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The plaque has been placed high onto the front wall

of a terraced house in the street next to ours –

and is, in effect, a terracotta tile,

roughly a foot-and-a half by a foot,

with a raised border, and lettering

and numerals probably executed

by a gravestone mason, who maybe lived there.

The date inscribed is 1872 –

the words, first in English and then in Welsh,

‘Blessed are the meek. Matthew V.v’.


When the railways came in the 1850s

bringing the London-Holyhead line,

the station became an important one.

Chester was a garrison city,

and Ireland always needed pacifying.

Where we live now was developed

to house the families of working class

skilled men and lower middle class clerks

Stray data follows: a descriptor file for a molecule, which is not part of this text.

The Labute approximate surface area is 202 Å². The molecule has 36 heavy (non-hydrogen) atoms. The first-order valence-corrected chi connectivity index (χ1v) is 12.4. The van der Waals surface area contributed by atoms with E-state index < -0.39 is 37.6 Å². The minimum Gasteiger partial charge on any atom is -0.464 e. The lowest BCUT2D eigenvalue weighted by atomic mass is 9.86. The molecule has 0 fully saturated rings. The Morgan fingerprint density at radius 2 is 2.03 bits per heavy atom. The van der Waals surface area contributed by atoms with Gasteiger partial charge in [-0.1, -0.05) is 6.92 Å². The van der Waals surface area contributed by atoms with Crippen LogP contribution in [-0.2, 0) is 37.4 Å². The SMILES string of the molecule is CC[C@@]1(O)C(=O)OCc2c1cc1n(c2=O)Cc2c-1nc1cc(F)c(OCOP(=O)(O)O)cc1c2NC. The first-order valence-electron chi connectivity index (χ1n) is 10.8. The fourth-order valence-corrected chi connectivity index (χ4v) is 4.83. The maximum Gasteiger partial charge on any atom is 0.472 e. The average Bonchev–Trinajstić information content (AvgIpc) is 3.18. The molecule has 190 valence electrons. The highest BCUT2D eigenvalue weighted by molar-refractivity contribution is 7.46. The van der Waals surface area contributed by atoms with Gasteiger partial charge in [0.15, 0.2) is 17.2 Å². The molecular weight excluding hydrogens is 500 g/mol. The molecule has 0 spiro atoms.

in exclusively rented accommodation,

which makes the plaque a surprise: not its faith,

nor its grave taste, nor its erudition –

the railway junction attracted migrants

over the border from the poverty

of North East Wales – but that mere tenants

should have had the courage to declare their right

to a place in the world. That, on reflection,

was perhaps the point of the Beatitudes,

and whoever it was who crafted them.




© Copyright David Selzer

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